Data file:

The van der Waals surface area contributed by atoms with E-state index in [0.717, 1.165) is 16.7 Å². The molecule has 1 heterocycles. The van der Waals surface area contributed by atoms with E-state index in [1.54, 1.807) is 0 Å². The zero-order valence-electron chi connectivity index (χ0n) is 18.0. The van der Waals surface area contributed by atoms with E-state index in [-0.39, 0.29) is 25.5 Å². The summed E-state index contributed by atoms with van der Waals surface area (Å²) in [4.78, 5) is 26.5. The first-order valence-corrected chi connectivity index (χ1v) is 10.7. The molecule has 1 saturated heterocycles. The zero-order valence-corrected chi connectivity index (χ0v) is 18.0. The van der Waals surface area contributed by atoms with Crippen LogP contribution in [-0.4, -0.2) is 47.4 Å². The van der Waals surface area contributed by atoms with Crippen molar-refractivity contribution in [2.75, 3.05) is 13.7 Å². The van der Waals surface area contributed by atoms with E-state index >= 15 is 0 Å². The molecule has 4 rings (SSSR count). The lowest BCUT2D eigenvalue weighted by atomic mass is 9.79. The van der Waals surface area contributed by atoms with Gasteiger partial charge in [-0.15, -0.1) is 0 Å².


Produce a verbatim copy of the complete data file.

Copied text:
The van der Waals surface area contributed by atoms with E-state index in [0.717, 1.165) is 16.7 Å². The molecule has 1 heterocycles. The van der Waals surface area contributed by atoms with E-state index in [1.54, 1.807) is 0 Å². The zero-order valence-electron chi connectivity index (χ0n) is 18.0. The van der Waals surface area contributed by atoms with E-state index in [-0.39, 0.29) is 25.5 Å². The summed E-state index contributed by atoms with van der Waals surface area (Å²) in [4.78, 5) is 26.5. The first-order valence-corrected chi connectivity index (χ1v) is 10.7. The molecule has 1 saturated heterocycles. The zero-order valence-corrected chi connectivity index (χ0v) is 18.0. The van der Waals surface area contributed by atoms with Crippen LogP contribution in [-0.4, -0.2) is 47.4 Å². The van der Waals surface area contributed by atoms with Crippen molar-refractivity contribution in [2.75, 3.05) is 13.7 Å². The van der Waals surface area contributed by atoms with E-state index >= 15 is 0 Å². The molecule has 4 rings (SSSR count). The lowest BCUT2D eigenvalue weighted by atomic mass is 9.79. The van der Waals surface area contributed by atoms with Gasteiger partial charge in [-0.15, -0.1) is 0 Å².